So Solomon did evil in the eyes of the Lord; he did not follow the Lord completely, as David his father had done. (1 Kings 11:6)
King Solomon was third King of Israel. He succeeded his father David who was known as ‘a man after God’s heart’. Although David did not always fully obey God, his heart was not rebellious and his lapses in moral judgement were followed by times of deep repentance. Unfortunately, the same could not be said of Solomon.
Solomon was blessed with special visitations from God. One night, God appeared to Solomon in a dream and gave him ‘a wise and discerning heart…..riches and honor.’ 1 Kings 3:12,13. This was no ordinary dream. What a blessing to bestow upon an individual!
Sometime later, we read of God coming again at night to Solomon, speaking to him and instructing him. One of those instructions has echoed down throughout the centuries and has given hope to nations:
When I shut up the heavens so that there is no rain, or command locusts to devour the land or send a plague among my people, if my people, who are called by my name, will humble themselves and pray and seek my face and turn from their wicked ways, then I will hear from heaven, and I will forgive their sin and will heal their land. (2 Chronicles 7:13-14)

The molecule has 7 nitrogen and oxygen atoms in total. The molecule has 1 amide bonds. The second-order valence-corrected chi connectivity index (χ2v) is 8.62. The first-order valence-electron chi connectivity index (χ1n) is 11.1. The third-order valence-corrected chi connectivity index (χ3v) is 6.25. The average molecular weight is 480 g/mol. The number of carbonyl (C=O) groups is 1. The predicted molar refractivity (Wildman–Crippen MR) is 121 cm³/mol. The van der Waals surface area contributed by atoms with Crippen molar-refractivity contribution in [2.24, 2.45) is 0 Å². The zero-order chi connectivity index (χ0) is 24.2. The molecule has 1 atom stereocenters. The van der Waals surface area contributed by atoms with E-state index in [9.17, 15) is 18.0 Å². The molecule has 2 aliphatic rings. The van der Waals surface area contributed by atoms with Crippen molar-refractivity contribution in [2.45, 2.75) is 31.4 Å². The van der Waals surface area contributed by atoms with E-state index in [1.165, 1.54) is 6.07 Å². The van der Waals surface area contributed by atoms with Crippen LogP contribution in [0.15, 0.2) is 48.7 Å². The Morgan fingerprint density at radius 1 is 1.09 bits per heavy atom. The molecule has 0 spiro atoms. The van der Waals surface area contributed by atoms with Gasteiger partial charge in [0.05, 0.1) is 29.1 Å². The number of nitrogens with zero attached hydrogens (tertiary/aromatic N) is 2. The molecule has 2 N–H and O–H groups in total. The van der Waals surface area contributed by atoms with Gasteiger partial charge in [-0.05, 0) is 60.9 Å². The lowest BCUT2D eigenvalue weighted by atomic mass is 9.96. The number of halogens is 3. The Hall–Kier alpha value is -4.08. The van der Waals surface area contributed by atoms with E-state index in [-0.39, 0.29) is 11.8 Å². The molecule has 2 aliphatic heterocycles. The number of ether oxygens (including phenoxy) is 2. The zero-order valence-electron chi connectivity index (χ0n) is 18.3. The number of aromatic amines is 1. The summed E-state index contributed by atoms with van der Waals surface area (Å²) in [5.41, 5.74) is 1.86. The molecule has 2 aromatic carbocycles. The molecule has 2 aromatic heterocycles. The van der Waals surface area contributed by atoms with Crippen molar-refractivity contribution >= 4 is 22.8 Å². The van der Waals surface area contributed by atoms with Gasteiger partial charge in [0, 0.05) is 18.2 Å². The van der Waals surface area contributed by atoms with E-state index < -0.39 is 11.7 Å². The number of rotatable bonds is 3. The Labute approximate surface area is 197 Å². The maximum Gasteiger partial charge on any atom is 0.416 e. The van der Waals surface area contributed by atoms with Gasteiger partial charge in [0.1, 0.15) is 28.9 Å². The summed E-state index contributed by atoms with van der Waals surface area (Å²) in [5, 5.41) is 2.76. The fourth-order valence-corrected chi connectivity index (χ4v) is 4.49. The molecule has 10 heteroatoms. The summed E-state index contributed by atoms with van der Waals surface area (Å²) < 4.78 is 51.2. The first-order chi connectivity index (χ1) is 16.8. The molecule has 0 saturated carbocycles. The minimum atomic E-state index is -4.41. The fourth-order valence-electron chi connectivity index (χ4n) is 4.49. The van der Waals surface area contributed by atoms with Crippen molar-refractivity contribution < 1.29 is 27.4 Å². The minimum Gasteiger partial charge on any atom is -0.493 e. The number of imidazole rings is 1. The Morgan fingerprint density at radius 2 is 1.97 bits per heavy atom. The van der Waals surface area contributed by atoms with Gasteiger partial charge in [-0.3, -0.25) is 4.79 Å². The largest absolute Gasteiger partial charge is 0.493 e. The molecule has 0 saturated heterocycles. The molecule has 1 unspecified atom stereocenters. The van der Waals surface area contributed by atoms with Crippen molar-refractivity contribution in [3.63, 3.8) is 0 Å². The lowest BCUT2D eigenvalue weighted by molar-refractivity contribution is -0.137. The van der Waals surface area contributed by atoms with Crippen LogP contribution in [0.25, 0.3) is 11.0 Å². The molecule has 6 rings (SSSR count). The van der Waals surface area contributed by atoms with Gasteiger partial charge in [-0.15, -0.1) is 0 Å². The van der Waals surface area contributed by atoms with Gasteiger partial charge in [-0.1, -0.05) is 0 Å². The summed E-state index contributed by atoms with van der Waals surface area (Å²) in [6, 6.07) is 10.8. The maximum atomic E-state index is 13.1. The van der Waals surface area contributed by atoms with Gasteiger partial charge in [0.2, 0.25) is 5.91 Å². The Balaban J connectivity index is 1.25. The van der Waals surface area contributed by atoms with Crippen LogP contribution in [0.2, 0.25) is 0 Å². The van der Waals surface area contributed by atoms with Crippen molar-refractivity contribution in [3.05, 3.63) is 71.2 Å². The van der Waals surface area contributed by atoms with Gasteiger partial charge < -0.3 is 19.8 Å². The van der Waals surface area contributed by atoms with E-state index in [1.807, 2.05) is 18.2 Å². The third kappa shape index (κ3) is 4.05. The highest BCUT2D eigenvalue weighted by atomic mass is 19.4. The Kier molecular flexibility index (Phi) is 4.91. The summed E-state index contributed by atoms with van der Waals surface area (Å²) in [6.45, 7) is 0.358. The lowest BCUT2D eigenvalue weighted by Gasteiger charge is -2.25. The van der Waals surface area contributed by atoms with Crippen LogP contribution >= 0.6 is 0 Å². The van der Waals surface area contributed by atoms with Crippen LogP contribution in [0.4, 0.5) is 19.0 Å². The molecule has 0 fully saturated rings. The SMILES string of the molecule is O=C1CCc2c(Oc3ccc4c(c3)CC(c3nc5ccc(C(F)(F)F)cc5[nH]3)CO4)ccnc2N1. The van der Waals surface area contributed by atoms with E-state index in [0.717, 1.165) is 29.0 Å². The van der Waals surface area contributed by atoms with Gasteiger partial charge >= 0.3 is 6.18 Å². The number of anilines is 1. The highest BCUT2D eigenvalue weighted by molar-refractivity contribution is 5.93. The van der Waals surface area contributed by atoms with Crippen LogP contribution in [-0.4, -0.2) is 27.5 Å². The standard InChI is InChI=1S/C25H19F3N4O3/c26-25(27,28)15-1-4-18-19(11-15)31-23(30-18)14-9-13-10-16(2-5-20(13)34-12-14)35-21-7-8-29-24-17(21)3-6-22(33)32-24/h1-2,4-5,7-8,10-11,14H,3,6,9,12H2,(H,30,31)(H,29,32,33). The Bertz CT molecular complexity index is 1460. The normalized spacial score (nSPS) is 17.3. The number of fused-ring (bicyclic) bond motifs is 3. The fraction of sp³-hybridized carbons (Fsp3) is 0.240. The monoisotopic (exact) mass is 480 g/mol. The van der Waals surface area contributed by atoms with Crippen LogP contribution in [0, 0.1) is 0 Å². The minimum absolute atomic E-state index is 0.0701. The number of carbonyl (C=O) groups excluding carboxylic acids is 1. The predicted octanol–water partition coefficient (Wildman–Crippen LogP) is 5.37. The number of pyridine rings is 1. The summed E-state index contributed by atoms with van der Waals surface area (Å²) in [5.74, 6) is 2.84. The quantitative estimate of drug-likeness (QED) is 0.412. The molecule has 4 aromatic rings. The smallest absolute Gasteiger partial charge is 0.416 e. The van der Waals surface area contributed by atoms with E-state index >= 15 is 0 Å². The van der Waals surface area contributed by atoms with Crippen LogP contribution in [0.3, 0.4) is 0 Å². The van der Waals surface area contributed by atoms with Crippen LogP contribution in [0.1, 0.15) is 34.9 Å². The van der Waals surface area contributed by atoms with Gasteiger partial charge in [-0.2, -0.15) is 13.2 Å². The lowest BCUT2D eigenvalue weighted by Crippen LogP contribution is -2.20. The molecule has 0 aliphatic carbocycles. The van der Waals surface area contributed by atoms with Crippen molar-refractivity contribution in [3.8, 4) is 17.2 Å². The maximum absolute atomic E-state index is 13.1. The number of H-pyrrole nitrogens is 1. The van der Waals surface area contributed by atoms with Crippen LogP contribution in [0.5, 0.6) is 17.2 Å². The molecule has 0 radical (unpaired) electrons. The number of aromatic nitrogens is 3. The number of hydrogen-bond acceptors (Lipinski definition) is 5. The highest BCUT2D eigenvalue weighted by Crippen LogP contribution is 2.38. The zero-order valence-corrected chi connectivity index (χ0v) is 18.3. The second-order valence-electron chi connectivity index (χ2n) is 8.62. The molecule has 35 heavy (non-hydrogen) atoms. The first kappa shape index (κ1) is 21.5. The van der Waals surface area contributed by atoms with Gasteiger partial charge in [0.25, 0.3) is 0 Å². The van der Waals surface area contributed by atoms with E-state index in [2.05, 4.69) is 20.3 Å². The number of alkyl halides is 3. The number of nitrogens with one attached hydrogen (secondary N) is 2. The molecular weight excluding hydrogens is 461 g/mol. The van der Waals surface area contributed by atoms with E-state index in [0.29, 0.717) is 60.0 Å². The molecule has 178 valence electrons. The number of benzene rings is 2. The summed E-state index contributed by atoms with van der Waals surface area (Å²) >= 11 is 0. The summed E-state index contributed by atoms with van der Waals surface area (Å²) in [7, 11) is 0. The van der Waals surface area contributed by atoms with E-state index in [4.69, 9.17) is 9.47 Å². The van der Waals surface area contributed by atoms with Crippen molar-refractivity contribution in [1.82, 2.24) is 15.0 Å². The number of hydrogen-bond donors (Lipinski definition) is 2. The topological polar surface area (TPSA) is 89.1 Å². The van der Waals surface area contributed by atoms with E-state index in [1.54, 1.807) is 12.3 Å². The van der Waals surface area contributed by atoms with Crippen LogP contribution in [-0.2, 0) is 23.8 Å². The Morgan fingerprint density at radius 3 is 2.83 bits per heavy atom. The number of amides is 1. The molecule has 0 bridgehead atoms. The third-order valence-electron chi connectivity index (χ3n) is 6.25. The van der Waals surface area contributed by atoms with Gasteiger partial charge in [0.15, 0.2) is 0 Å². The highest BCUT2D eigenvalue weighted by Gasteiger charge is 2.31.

However, in spite of God’s personal revelations to Solomon, we read in the key verse above that ‘he did not follow the Lord completely’. We also read that “King Solomon, however, loved many foreign women besides Pharaoh’s daughter—Moabites, Ammonites, Edomites, Sidonians and Hittites…. As Solomon grew old, his wives turned his heart after other gods, and his heart was not fully devoted to the Lord his God”. (1 Kings 11:1,4)
How could this happen? How could a man to whom God had drawn so close, go so badly wrong? Ironically, we can find the answer in a book that is traditionally attributed to Solomon.
Catch for us the foxes, the little foxes that ruin the vineyards, our vineyards that are in bloom. (Song of Solomon 2:14,15)
Solomon’s life had been blossoming. The news of his wealth, magnificence and wisdom had spread throughout the world. Solomon’s name was spoken of with awe and admiration. However, Solomon failed to pay attention to temptations that came upon him and, rather than ‘catch’ them, he entertained them and assimilated them into his life. They became part of his ‘vineyard’. He did not ‘follow the Lord completely’.
Like Solomon, we have been deeply blessed by God. Many enjoy the nearness of His blessed presence daily. It is a delight to wake each morning to peace and contentment. However, we must be watchful for the ‘little foxes’ that the devil will try to place in our vineyard. Perhaps already there is a ‘little fox’ that is trying to turn your eyes from your Saviour. Are you struggling with the challenge of complete honesty in financial dealings ? Or perhaps you are struggling to keep the foxes of resentment, bitterness or jealousy out of your vineyard. Oh the dangers of not following God completely!
Like Solomon, we have a choice of what to do with the ‘little foxes’. We can choose to entertain their presence or we can choose to ‘follow the Lord completely’. Which will be your choice?
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